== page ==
Adrian Matejka. Photo by Stephen Sproull

Adrian Matejka. Photo by Stephen Sproull


Adrian Matejka is profoundly grateful. It’s 2016, and he’s making a middle-class living as a poet.

Matejka, 44, is the Indiana University Creative Writing program’s poet-in-resi­dence, a professorship funded by the Lilly Foundation. He’s attracted a succession of foundation grants and fellowships since he took up the post in 2012.

“I’m thankful every day for this,” he says. “This summer, I’m going to Europe to teach. Poems are going to take me to Chamonix, France. I get to bring my wife and daughter. It’s unbelievable — what a great gift.”

Matejka grew up in a poor black neighbor­hood in Indianapolis, and went to college at IU. He left Bloomington in 1995, returning 18 years later with a family and an M.F.A. from Southern Illinois University. His wife, Stacey Lynn Brown, is a fellow IU English professor.

His third book, The Big Smoke (Penguin,2013), brought to life the first African-American heavyweight boxing champion of the world, Jack Johnson, in diverse poetic forms and voices. It was a finalist for a National Book Award and a Pulitzer Prize, among other honors. He is developing a graphic novel that will continue the Jack Johnson story. His next book, Collectable Blacks, will be a poetic memoir about what it means to be poor and black in Indiana.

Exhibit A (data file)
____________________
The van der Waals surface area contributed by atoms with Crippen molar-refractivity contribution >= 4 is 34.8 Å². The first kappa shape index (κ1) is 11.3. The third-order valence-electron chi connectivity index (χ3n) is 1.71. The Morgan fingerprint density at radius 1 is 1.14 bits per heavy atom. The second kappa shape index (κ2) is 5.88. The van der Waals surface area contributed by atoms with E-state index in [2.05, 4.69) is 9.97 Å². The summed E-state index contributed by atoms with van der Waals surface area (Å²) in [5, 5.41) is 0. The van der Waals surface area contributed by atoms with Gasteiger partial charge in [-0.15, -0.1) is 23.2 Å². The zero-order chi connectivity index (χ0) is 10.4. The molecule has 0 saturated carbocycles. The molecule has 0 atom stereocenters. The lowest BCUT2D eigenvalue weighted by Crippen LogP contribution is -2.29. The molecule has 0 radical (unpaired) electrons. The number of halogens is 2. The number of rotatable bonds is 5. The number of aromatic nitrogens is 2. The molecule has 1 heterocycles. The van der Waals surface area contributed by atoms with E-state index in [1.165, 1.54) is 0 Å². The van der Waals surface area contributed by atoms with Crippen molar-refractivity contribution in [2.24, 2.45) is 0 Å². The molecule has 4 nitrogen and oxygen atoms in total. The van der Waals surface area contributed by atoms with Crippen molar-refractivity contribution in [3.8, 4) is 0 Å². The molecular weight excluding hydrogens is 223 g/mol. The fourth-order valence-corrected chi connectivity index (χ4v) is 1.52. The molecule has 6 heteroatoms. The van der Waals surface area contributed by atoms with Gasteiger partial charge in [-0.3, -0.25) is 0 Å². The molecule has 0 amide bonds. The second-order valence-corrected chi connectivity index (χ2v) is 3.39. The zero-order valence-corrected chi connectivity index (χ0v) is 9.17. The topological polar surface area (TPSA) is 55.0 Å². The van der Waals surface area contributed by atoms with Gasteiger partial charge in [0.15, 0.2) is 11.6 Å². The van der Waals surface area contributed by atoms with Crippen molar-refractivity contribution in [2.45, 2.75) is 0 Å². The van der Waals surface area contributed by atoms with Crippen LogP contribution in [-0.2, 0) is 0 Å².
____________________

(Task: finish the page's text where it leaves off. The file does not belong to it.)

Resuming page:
“You can’t talk about Jack Johnson without addressing race,” he says. “He was the child of emancipated slaves. But there were other threads to his story, about masculinity, about relationships, about domestic violence, which really was his basic flaw.”

Johnson was not, Matejka argues, the ignorant country boxer depicted in the 1967 Pulitzer Prize–winning play, The Great White Hope.

“He quit school in third grade to work, but that wasn’t uncommon,” Matejka insists. “He taught himself to play classical music. He wrote two autobiographies. He loved opera and taught himself Italian. He had flaws, but ignorance wasn’t one of them.”

Another recurring theme in Matejka’s poetry is music. As a youth he aspired to be a hip-hop artist. “Maybe I became a poet because I was a terrible rapper,” he says. “I never had the masculine bravado for mainstream rap.”

Matejka teaches an undergraduate class on hip-hop, the best of which he considers important American vernacular poetry. He also teaches poetry workshops for kids at the Fairview Elementary School.

“I’m not sure you can teach someone to be a poet,” he says. “But you can teach them how to write better poems.”